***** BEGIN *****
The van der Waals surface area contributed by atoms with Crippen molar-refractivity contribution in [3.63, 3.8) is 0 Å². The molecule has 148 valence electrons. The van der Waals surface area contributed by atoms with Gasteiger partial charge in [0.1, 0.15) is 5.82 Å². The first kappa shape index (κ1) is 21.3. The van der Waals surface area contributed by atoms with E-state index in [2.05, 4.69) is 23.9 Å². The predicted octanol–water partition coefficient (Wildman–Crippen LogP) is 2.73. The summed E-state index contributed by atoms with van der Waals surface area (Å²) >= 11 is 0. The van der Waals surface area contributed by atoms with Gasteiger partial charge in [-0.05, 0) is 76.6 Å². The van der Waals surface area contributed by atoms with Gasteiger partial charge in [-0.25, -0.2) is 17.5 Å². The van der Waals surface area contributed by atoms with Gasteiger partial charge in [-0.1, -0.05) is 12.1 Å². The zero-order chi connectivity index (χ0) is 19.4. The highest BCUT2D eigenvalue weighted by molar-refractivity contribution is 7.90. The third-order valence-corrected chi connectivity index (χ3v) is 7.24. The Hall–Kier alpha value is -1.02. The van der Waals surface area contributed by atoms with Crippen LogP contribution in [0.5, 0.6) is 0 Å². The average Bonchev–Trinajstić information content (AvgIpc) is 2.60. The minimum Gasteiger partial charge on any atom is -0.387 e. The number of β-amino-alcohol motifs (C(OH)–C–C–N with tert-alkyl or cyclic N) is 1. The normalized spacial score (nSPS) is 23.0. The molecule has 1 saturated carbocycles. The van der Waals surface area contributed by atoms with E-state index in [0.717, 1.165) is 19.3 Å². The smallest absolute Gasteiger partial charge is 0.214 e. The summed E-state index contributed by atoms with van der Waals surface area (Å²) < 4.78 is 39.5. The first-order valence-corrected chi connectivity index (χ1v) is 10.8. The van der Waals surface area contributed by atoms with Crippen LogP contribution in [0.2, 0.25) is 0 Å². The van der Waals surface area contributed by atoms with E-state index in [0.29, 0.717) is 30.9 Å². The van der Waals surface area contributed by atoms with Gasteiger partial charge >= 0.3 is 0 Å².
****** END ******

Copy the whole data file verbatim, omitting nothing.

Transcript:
The van der Waals surface area contributed by atoms with Crippen molar-refractivity contribution in [3.63, 3.8) is 0 Å². The molecule has 148 valence electrons. The van der Waals surface area contributed by atoms with Gasteiger partial charge in [0.1, 0.15) is 5.82 Å². The first kappa shape index (κ1) is 21.3. The van der Waals surface area contributed by atoms with E-state index in [2.05, 4.69) is 23.9 Å². The predicted octanol–water partition coefficient (Wildman–Crippen LogP) is 2.73. The summed E-state index contributed by atoms with van der Waals surface area (Å²) >= 11 is 0. The van der Waals surface area contributed by atoms with Gasteiger partial charge in [-0.05, 0) is 76.6 Å². The van der Waals surface area contributed by atoms with Gasteiger partial charge in [-0.25, -0.2) is 17.5 Å². The van der Waals surface area contributed by atoms with Gasteiger partial charge in [-0.1, -0.05) is 12.1 Å². The zero-order chi connectivity index (χ0) is 19.4. The highest BCUT2D eigenvalue weighted by molar-refractivity contribution is 7.90. The third-order valence-corrected chi connectivity index (χ3v) is 7.24. The Hall–Kier alpha value is -1.02. The van der Waals surface area contributed by atoms with Crippen LogP contribution in [0.5, 0.6) is 0 Å². The average Bonchev–Trinajstić information content (AvgIpc) is 2.60. The minimum Gasteiger partial charge on any atom is -0.387 e. The number of β-amino-alcohol motifs (C(OH)–C–C–N with tert-alkyl or cyclic N) is 1. The normalized spacial score (nSPS) is 23.0. The molecule has 1 saturated carbocycles. The van der Waals surface area contributed by atoms with E-state index in [0.717, 1.165) is 19.3 Å². The smallest absolute Gasteiger partial charge is 0.214 e. The summed E-state index contributed by atoms with van der Waals surface area (Å²) < 4.78 is 39.5. The first-order valence-corrected chi connectivity index (χ1v) is 10.8. The van der Waals surface area contributed by atoms with Crippen LogP contribution in [0.2, 0.25) is 0 Å². The van der Waals surface area contributed by atoms with E-state index in [0.29, 0.717) is 30.9 Å². The van der Waals surface area contributed by atoms with Gasteiger partial charge >= 0.3 is 0 Å².